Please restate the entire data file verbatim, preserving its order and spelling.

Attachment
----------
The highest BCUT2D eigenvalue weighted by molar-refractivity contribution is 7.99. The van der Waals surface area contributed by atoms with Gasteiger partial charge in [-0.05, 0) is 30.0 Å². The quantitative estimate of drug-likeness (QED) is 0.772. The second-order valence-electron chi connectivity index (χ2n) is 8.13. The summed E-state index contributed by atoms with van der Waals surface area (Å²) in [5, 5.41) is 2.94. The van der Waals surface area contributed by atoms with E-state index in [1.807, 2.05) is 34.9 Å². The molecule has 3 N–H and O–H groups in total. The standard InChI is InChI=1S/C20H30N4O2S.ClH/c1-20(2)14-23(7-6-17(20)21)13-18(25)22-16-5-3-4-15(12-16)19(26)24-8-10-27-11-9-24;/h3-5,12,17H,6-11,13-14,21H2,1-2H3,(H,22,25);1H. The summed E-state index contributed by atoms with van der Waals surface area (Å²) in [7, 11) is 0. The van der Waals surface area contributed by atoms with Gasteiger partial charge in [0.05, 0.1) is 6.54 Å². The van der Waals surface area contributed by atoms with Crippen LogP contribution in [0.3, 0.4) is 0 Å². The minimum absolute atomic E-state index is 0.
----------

The highest BCUT2D eigenvalue weighted by molar-refractivity contribution is 7.99. The van der Waals surface area contributed by atoms with Gasteiger partial charge in [-0.05, 0) is 30.0 Å². The quantitative estimate of drug-likeness (QED) is 0.772. The second-order valence-electron chi connectivity index (χ2n) is 8.13. The summed E-state index contributed by atoms with van der Waals surface area (Å²) in [5, 5.41) is 2.94. The van der Waals surface area contributed by atoms with E-state index in [1.807, 2.05) is 34.9 Å². The molecule has 3 N–H and O–H groups in total. The standard InChI is InChI=1S/C20H30N4O2S.ClH/c1-20(2)14-23(7-6-17(20)21)13-18(25)22-16-5-3-4-15(12-16)19(26)24-8-10-27-11-9-24;/h3-5,12,17H,6-11,13-14,21H2,1-2H3,(H,22,25);1H. The summed E-state index contributed by atoms with van der Waals surface area (Å²) in [7, 11) is 0. The van der Waals surface area contributed by atoms with Gasteiger partial charge in [0.05, 0.1) is 6.54 Å². The van der Waals surface area contributed by atoms with Crippen LogP contribution in [0.3, 0.4) is 0 Å². The minimum absolute atomic E-state index is 0.